May 26, 2016

By Ed Morin


In order to afford a modest, two-bedroom apartment at fair market rates in Maine, renters would need to earn just over $17 an hour, and in parts of the state the so-called housing wage would be much higher.


That’s according to the National Low Income Housing Coaltion’s annual “Out of Reach” report. Among its findings, the study indicates that the typical renter in Maine earns almost $7 less than the hourly wage needed to afford a modest two-bedroom home.


Greg Payne, director of the Maine Affordable Housing Coaltion, says the report shows there’s what he calls an “incredibly difficult mismatch” between the housing needed in Maine and what’s available.


“We need local, state, federal officials to work together to address the issue to try to create the affordable housing that our seniors need, that our low-income earners need, that folks with disabilities need,” he says. “I think when we get to a point where in some sections of our state people have to be working over 100 hours at our minimum wage in order to afford a two-bedroom apartment, I think we have a problem.”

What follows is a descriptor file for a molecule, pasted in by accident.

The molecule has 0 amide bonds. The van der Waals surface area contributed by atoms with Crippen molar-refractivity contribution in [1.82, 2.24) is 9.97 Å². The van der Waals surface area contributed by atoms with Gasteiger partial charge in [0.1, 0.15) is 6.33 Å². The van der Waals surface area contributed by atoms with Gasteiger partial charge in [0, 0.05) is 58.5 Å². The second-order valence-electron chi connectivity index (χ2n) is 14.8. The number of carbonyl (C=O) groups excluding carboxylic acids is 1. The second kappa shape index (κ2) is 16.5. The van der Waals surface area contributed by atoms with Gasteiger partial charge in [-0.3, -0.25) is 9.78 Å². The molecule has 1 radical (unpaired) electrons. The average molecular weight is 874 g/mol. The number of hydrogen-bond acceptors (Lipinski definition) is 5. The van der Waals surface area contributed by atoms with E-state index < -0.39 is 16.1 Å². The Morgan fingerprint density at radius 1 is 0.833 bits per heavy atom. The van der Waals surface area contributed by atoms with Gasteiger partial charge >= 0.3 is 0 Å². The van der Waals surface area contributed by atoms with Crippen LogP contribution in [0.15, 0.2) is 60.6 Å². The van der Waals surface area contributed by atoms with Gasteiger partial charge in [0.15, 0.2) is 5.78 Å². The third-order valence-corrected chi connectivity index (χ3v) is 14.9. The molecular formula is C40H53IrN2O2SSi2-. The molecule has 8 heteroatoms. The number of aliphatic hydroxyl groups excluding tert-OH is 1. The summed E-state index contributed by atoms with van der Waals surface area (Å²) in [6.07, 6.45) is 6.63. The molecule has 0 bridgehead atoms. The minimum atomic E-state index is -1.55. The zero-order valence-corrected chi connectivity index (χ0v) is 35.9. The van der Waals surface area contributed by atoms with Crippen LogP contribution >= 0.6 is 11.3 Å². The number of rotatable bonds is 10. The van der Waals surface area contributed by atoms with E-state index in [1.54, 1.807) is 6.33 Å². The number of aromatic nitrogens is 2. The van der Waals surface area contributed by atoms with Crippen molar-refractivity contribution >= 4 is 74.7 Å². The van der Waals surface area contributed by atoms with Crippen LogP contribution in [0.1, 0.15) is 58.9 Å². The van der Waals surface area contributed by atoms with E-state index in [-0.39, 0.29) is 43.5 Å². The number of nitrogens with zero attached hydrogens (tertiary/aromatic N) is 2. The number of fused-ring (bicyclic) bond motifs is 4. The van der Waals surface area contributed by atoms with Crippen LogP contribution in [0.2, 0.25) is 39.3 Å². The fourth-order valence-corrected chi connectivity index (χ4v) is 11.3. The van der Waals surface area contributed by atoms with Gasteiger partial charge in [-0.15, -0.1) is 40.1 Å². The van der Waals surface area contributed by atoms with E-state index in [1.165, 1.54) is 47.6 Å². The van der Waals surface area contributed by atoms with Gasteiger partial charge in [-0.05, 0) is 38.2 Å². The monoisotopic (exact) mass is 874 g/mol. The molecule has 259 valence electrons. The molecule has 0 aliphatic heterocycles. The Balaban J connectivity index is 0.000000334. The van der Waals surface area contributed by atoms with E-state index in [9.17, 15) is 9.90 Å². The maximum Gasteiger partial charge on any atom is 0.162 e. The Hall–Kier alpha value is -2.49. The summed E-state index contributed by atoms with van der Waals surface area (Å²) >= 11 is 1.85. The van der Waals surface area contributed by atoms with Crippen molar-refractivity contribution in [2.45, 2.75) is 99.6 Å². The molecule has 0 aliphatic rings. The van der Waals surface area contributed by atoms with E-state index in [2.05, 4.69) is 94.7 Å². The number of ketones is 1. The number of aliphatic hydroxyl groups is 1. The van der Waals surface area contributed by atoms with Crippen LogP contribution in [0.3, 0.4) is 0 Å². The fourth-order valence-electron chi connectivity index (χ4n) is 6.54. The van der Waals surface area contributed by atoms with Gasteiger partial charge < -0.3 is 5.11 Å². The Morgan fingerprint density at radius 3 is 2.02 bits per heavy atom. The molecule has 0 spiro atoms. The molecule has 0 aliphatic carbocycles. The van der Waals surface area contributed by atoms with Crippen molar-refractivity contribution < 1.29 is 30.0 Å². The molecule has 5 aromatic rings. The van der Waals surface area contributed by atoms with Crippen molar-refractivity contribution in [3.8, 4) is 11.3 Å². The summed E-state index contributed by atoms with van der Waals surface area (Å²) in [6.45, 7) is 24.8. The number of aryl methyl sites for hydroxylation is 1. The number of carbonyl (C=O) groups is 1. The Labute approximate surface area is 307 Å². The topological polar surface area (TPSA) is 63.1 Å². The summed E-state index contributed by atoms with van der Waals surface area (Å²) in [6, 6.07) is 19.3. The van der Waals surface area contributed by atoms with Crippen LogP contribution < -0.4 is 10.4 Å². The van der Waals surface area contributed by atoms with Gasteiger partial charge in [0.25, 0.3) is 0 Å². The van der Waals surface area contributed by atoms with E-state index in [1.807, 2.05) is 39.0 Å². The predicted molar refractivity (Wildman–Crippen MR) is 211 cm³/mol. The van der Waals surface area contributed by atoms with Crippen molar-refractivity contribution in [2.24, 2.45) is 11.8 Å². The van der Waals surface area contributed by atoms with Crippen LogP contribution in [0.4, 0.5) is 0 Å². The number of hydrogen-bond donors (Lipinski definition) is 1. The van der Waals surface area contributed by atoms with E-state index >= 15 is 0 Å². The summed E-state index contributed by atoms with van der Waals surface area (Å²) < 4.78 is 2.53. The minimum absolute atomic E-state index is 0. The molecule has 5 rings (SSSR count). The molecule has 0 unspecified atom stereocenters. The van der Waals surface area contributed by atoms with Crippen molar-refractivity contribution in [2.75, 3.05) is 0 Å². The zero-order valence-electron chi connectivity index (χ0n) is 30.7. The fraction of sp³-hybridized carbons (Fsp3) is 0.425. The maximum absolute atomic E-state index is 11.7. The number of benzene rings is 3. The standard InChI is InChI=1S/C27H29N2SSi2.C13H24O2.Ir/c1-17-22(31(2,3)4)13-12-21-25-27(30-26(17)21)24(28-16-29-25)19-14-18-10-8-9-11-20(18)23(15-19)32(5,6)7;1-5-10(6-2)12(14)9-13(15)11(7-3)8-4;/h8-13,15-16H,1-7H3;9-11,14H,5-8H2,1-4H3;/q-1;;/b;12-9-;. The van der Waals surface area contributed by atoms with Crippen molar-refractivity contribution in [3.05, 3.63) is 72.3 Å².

Payne says the figures compiled by the Low Income Housing Coalition come from the U.S. Department of Housing and Urban Development and the census.

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